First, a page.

Academic Biography

In my freshman year at Boston University College of Liberal Arts, and without any prior knowledge of what it might be about, I enrolled in Principles of Sociology with Professor Frank Sweetser. Intrigued by the course, in my sophomore year I enrolled in Research Methods in Sociology with Professor Jean Hendry and it was during one of her classes that I made my decision to become a sociologist. My interest in phenomenological sociology began in a Boston University Graduate School course taught by Professor George Psathas and led to my realization that this perspective had general applicability to the kind of sociological work that I wanted to do. My coursework with Professor Erazim Kohák reinforced my commitment to a phenomenological perspective.

I have been most influenced by the philosophical works of Edmund Husserl and the sociological works of Emile Durkheim, George Herbert Mead, Erving Goffman, Peter Berger and Thomas Luckmann, Herbert Blumer, Howard Becker, David Matza, Harold Garfinkel, and Harvey Sacks.

In my teaching I drew upon phenomenology to provide students with a framework for understanding sociology. I wrote "Rules for Reading and Writing Sociology" as an Appendix to my Studying the Social Worlds of Children to articulate some of the phenomenological ideas relevant to the sociological enterprise and used it in all my courses to provide a common framework for students.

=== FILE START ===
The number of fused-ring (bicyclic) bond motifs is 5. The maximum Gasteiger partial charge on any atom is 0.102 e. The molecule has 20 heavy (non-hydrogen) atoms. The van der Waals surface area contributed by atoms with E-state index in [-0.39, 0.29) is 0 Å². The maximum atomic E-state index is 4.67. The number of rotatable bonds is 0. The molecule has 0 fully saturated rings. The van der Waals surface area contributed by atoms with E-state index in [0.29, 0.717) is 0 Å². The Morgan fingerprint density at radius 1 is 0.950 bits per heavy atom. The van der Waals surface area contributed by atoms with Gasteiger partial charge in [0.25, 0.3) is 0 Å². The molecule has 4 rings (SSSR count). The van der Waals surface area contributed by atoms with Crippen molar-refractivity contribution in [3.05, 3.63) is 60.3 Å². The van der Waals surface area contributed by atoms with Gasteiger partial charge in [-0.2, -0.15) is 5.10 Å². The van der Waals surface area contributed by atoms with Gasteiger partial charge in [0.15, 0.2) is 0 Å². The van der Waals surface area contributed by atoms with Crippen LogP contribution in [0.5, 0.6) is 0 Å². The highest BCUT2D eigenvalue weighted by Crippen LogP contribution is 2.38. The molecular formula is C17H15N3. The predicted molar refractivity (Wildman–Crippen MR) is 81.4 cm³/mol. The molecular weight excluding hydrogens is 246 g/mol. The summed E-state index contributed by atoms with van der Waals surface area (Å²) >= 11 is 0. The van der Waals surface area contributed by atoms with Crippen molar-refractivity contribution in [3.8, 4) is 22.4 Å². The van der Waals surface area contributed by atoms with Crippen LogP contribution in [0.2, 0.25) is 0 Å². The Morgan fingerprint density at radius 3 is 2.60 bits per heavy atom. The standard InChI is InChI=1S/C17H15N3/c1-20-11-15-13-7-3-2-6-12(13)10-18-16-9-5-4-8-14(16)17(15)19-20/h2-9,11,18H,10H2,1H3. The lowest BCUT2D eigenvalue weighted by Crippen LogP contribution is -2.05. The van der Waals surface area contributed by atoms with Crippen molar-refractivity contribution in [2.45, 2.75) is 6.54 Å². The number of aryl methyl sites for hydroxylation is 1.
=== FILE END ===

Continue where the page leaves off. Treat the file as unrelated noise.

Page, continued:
Over the years I offered a wide variety of courses, all from an implicit if not explicit phenomenological perspective. As a part-time faculty member at Boston University I offered "Sociology of Sex Roles" from 1969-1972 at a time when courses and texts in gender studies were not generally available (as is evidenced by the rather dated course title). Once I joined the faculty of Wheelock College I transmuted this course into "Women in Cross-Cultural Perspective." In 1977 I offered "Studying the Social Worlds of Children," a sociology of childhood course, when such courses were rare. I continued to teach this course throughout my career. The following list includes courses I taught, the variety necessitated in part by the time during which I was the only sociologist in the Psychology and Sociology Department.

Personal Biography

Fran with Greta in the garden

I was born in Cambridge, MA and have stayed in the Boston area. I married Norman Waksler in 1962, having met him when we were both undergraduate students at Boston University. He is a fiction writer ( We live in Cambridge with my whippet, Greta Garbo, and his English coonhound mix, Duchess, a box turtle, and 2 finches. I retired from teaching in December, 2008 and now spend my time writing, reading, playing with and training my dog, gardening, and wondering why I never seem to have all the extra time that I thought retirement would bring.

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